How do local communities manage natural resources throughout the world? How do they avoid natural resource degradation, and how do they interact with environmental decision makers from other levels of authority? Through case studies in wildlife and forest conservation, ecotourism, protected area management, and environmental and conservation planning, we will study community-based natural resource management efforts. Case studies – from ancient times to present – will be drawn from Africa, Asia, Europe, Latin America, and the U.S. By the end of the course, students will be expected to critically analyze cases of resource management and mismanagement. 3 hrs. lect./disc./(Comparative Politics)/ AAL SOC

Spring 2013

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PSCI0321 - Anglo vs. Franco Africa      

Anglophone vs. Francophone Africa
Multiple European powers fought to colonize Africa, but only a few prevailed. In this course we will focus on two major post-colonial blocs: English- and French-speaking Africa. We will examine whether, to what extent, and why the current political systems of Anglophone Africa differ from those of Francophone Africa. To do so, we will explore variations in modes of colonial rule, processes of decolonization, and post-colonial political developments in Algeria, Belgian Congo, Madagascar, Senegal, Cameroon, Kenya, Nigeria, South Africa, and Uganda. 3 hrs. lect./disc. (Comparative Politics)/ AAL CMP

Spring 2014

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PSCI0431 - African Government      

African Government
Sub-Saharan Africa has been described as being in a state of permanent crisis, a place where disorder and chaos reign and states are chronically weak. How do political systems form and thrive under such conditions? What accounts for their survival in the face of tremendous political, economic, and environmental challenges? We will investigate the distinctive characteristics of African political systems, the different governance models throughout Sub-Saharan Africa, and the types of public goods or public ills these systems have produced. We will also have the opportunity to more deeply appreciate the real-life consequences for displaced Africans through a service-learning component. 3 hrs. sem. (Comparative Politics) AAL

Fall 2012, Fall 2013, Fall 2015, Fall 2016

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PSCI0500 - Independent Project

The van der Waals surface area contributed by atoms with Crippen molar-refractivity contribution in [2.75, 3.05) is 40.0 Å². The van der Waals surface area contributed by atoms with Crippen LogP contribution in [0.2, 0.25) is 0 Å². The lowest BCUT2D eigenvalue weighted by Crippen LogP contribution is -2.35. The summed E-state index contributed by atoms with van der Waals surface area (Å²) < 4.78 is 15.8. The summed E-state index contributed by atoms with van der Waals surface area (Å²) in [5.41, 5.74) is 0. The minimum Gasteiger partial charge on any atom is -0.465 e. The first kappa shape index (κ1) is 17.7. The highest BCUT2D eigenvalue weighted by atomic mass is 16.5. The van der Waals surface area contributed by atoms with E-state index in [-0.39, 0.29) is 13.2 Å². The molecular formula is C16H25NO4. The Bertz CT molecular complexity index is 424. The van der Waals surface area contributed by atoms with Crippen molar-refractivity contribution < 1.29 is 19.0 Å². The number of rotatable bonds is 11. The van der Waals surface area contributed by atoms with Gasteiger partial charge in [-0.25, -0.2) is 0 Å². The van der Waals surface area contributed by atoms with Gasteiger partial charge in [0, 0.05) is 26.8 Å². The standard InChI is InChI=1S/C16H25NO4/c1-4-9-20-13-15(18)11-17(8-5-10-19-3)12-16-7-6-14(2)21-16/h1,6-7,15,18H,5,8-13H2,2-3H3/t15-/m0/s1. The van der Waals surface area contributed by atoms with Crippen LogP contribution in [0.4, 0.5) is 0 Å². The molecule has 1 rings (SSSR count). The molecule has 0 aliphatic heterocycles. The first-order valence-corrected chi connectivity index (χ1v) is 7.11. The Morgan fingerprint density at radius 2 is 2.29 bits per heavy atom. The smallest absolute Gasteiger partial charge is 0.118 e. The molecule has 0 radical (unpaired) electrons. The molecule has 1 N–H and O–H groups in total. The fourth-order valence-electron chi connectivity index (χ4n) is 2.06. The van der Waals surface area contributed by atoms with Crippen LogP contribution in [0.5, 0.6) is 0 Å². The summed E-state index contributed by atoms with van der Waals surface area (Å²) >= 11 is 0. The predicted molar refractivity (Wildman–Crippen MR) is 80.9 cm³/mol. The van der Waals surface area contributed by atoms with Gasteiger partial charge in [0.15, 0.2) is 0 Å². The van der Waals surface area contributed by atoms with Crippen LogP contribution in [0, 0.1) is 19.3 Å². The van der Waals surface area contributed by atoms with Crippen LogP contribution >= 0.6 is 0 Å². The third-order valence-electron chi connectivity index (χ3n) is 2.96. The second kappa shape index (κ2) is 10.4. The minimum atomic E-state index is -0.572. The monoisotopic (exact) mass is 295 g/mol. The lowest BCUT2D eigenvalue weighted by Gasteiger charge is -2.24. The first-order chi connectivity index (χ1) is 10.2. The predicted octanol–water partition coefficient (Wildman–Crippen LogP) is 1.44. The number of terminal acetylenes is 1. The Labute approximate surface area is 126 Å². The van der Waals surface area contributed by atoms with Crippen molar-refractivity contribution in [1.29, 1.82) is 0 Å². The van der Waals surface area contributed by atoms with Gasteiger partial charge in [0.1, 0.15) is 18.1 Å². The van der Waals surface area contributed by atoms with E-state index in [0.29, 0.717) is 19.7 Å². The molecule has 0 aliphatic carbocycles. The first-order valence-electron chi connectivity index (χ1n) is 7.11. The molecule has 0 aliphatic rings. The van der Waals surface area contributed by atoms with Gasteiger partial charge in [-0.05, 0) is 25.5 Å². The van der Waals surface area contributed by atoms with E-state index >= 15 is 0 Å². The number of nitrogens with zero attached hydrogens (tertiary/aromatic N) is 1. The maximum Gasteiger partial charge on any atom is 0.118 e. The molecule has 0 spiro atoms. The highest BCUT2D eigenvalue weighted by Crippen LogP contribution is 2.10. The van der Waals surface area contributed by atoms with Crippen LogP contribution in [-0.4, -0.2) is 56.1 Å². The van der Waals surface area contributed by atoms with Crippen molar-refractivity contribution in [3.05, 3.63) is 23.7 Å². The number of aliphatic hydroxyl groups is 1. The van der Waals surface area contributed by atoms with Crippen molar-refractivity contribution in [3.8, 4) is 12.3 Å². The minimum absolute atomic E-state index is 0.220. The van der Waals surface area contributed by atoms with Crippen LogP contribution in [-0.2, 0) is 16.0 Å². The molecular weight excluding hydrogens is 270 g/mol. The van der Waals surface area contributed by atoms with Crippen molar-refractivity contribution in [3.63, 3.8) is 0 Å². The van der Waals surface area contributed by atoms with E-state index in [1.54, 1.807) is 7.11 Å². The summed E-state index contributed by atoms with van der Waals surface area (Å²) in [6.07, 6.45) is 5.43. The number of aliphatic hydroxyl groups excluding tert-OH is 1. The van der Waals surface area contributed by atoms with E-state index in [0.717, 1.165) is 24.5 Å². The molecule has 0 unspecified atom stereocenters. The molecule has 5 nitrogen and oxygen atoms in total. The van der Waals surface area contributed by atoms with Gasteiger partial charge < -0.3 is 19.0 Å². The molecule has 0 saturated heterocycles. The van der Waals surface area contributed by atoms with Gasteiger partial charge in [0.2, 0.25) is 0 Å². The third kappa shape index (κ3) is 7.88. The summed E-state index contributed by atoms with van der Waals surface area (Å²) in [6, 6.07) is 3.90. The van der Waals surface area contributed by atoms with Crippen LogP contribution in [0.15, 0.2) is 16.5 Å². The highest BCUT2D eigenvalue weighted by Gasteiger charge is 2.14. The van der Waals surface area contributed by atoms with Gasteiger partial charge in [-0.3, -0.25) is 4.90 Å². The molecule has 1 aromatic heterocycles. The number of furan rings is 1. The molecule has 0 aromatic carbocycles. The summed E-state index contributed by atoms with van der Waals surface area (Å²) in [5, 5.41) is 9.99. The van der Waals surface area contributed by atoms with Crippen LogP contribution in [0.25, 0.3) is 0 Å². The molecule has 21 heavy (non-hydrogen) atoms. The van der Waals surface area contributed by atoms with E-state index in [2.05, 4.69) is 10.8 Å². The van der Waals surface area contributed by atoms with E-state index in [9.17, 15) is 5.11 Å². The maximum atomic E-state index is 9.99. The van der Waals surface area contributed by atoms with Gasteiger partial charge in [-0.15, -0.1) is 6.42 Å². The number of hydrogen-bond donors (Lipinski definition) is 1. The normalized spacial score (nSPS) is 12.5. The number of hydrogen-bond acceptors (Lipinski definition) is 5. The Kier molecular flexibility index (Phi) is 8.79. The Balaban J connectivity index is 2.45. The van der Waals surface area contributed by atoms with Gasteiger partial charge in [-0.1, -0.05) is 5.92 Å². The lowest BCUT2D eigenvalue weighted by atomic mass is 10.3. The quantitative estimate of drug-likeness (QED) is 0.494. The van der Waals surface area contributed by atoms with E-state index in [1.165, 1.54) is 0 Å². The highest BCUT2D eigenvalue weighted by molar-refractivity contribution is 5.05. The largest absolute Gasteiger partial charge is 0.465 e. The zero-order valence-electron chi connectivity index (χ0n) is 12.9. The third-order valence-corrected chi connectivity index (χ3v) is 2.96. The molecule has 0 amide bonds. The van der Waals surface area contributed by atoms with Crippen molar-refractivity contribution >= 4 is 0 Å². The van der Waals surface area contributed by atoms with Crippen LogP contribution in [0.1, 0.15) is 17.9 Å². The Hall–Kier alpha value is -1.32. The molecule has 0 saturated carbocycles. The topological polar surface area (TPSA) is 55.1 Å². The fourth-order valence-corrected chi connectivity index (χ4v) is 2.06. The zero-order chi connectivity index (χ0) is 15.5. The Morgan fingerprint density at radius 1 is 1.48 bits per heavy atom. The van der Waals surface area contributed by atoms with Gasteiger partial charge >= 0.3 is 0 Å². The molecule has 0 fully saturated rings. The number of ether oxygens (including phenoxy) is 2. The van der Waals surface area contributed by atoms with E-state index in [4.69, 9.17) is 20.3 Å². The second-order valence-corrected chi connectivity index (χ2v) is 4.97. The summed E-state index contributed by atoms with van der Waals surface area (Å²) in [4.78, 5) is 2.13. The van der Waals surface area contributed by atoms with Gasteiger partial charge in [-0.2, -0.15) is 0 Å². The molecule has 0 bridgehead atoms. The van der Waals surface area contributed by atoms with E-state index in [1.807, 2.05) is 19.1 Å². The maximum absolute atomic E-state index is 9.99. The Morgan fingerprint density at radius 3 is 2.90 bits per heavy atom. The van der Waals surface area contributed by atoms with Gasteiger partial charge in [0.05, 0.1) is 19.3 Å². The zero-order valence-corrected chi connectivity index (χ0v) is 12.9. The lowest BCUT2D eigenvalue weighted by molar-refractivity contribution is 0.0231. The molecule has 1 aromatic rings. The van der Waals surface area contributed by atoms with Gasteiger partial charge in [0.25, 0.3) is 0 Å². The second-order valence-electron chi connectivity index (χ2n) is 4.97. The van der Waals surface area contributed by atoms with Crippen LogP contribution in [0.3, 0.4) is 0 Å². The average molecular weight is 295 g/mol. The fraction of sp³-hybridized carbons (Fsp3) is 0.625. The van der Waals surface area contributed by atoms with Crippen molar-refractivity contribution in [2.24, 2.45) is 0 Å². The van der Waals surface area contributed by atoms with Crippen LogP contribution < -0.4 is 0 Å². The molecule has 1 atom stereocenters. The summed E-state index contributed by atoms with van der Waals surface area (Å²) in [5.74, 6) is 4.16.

Independent Projects
A program of independent work designed to meet the individual needs of advanced students. (Approval required)

Fall 2012, Winter 2013, Spring 2013, Fall 2013, Winter 2014, Spring 2014, Winter 2015, Fall 2015, Winter 2016, Spring 2016, Fall 2016, Winter 2017, Spring 2017

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PSCI0700 - Honors Thesis      

Honors Thesis
(Approval required)

Winter 2013, Spring 2013, Fall 2013, Winter 2014, Spring 2014, Fall 2014, Winter 2015, Fall 2015, Winter 2016, Spring 2016, Fall 2016, Winter 2017, Spring 2017

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PSCI1016 - Dictators and Democrats      

Dictators and Democrats
How do dictators come into and stay in power? Why and how do they relinquish control of their nation and government? What distinguishes democrats from dictators? This course explores the processes through which charismatic individuals create, transform, or circumvent state institutions to seize and/or maintain political power. We will examine individual, national, and international factors that propel dictators to leadership positions. We will also look at the historical context and personal circumstances that lead to a dictators' demise, and that sometimes result in the establishment of a democratic regime. We will study cases from Europe (Churchill, Hitler, Atatürk, Milosevic), Asia (Ghandi, Mao, Pol Pot, Stalin), America (FDR, Clinton, G. W. Bush, Pinochet, Perón, Duvalier), and Africa (Mandela, Mobutu, Idi Amin, Mugabe). (Comparative Politics) AAL CMP SOC WTR

Winter 2013

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Curriculum Vitae

 

 

Publications

2010 - "Bridging the Gap between Environmental Decision-Makers in Madagascar" in German, Laura, Alain Karsenty and Anne-Marie Tiani (eds.) Governing Africa's Forests in a Globalized World. Earthscan: 234-257.

2009 - "Gestion Communautaire ou Préservation des Ressources Renouvelables : Histoire Inachevée d'une Évolution Majeure de la Politique Environnementale à Madagascar" VertigO, 9(3), with Alain Bertrand and Pierre Montagne.

2008 - "Strong Support for Weak Performance: Donor Competition in Madagascar" African Affairs 107(428): 405-431.

2008 - "Madagascar's Biodiversity Conservation Challenge: from Local- to National-Level Dynamics" Environmental Sciences, 5(2): 109-128.

2008 - "Behind Sacredness: Rules, Local Interests, and Forest Conservation in Bara Country, Madagascar" in Nyamweru, Celia and Michael Sheridan (eds.) African Ethnoforests: Sacred Groves, Culture, and Conservation. James Currey and Oxford University Press: 117-132.

2007 - "Les nouvelles idées de gestion locale des ressources renouvelables et le processus de promulgation de la loi 96-025" in Zo Razanamaharo, and Andrew Cooke (eds.), Le Transfert de Gestion à Madagascar, Dix Ans d'Efforts: Tanteza, RESOLVE/CIRAD/CITE: 21-28, with Alain Bertrand in Pierre Montagne.

2005 - "The Cost of Ignoring Rules: Forest Conservation and Rural Livelihood Outcomes in Madagascar" Forests, Trees and Livelihoods, Vol. 15: 149-166.

2004 - "How Rules Affect Conservation Outcomes" in Goodman, Stephen and Jonathan Benstead (eds.) The Natural History of Madagascar. University of Chicago Press: 146-153.

Research Interests

Development in Sub-Sahraran Africa
The Politics of Biodiversity Conservation
Community-Based Natural Resource Management
Institutions, Interests, and Rule Compliance

Program in Environmental Studies

Franklin Environmental Center at Hillcrest
531 College Street
Middlebury College
Middlebury, VT 05753